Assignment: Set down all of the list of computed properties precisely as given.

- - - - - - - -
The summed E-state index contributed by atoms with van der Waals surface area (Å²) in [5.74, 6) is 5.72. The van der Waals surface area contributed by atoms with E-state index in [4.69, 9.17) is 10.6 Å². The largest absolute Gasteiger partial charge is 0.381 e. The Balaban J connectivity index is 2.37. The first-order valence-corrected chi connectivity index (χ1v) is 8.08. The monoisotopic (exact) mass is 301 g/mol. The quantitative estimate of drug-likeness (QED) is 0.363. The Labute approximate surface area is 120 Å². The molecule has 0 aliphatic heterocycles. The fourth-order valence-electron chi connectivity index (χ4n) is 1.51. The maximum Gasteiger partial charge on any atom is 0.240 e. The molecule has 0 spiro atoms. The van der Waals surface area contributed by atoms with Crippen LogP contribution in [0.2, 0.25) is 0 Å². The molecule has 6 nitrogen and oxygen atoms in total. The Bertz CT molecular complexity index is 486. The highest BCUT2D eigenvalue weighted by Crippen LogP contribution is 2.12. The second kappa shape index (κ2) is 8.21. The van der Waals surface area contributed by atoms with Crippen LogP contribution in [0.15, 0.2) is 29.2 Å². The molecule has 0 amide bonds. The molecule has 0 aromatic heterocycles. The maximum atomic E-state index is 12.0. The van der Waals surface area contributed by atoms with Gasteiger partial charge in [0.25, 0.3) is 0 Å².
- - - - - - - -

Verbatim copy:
The summed E-state index contributed by atoms with van der Waals surface area (Å²) in [5.74, 6) is 5.72. The van der Waals surface area contributed by atoms with E-state index in [4.69, 9.17) is 10.6 Å². The largest absolute Gasteiger partial charge is 0.381 e. The Balaban J connectivity index is 2.37. The first-order valence-corrected chi connectivity index (χ1v) is 8.08. The monoisotopic (exact) mass is 301 g/mol. The quantitative estimate of drug-likeness (QED) is 0.363. The Labute approximate surface area is 120 Å². The molecule has 0 aliphatic heterocycles. The fourth-order valence-electron chi connectivity index (χ4n) is 1.51. The maximum Gasteiger partial charge on any atom is 0.240 e. The molecule has 0 spiro atoms. The van der Waals surface area contributed by atoms with Crippen LogP contribution in [0.2, 0.25) is 0 Å². The molecule has 6 nitrogen and oxygen atoms in total. The Bertz CT molecular complexity index is 486. The highest BCUT2D eigenvalue weighted by Crippen LogP contribution is 2.12. The second kappa shape index (κ2) is 8.21. The van der Waals surface area contributed by atoms with Crippen LogP contribution in [0.15, 0.2) is 29.2 Å². The molecule has 0 amide bonds. The molecule has 0 aromatic heterocycles. The maximum atomic E-state index is 12.0. The van der Waals surface area contributed by atoms with Gasteiger partial charge in [0.25, 0.3) is 0 Å².